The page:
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Vladimir Dinets, who led the study, said the boas hang from the ceiling of cave entrances at dusk and dawn when bats either enter or leave the cave.

One snake can be scary enough, but a new study suggests some of the slithering reptiles hunt for prey in groups. Researchers from the University of Tennessee in Knoxville say the Cuban boa, the "largest native terrestrial predator" on the island they are named after, coordinate their hunts in the island's bat caves.

Vladimir Dinets, who led the study, said the boas hang from the ceiling of cave entrances at dusk and dawn when bats either enter or leave the cave. From that position, they are able to grab the bats in mid-air. Dinets said the snakes "coordinated their positions in such a way that they formed a wall across the entrance. This made it difficult or impossible for the bats to pass without getting within striking distance of at least one boa."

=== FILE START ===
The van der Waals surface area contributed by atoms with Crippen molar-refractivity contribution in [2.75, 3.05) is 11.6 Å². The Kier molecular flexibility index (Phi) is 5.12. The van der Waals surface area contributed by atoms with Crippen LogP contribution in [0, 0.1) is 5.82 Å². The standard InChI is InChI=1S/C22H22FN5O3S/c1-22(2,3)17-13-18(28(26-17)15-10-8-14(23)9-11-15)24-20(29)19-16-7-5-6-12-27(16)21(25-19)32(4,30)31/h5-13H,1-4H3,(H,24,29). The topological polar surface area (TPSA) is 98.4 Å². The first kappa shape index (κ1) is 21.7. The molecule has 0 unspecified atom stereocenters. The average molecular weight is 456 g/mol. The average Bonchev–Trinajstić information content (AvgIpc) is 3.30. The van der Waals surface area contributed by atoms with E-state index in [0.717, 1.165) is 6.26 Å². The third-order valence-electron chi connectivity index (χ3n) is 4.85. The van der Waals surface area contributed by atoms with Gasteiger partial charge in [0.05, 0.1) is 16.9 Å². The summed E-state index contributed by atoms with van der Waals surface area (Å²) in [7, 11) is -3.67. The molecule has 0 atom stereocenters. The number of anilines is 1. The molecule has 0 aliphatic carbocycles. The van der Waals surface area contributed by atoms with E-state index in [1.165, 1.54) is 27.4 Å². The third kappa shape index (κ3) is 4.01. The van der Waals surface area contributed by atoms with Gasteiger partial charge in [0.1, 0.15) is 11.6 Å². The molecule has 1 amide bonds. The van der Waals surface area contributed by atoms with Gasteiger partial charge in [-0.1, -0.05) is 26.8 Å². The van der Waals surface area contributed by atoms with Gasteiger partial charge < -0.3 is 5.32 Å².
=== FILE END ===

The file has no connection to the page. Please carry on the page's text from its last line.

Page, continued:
Snake Observing snakes hunting is difficult, with only a few of the 3,650 snake species having been seen hunting in the wild. Photo by Duncan Sanchez on Unsplash

The hunts, he said, were always successful, and that the more snakes, the shorter amount of time it took each to grab a bat. Observing snakes hunting is difficult, with only a few of the 3,650 snake species having been seen hunting in the wild. "It is possible that coordinated hunting is not uncommon among snakes, but it will take a lot of very patient field research to find out," Dinets said.

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Even the Cuban boa is getting harder to observe because the snakes have been hunted for food and pets. "I suspect that if their numbers in a cave fall, they can't hunt in groups anymore and might die out even if some of them don't get caught by hunters," Dinets said. "A few of these caves are in national parks, but there's a lot of poaching everywhere." The study was published in the journal Animal Behavior and Cognition. (VOA/JC)


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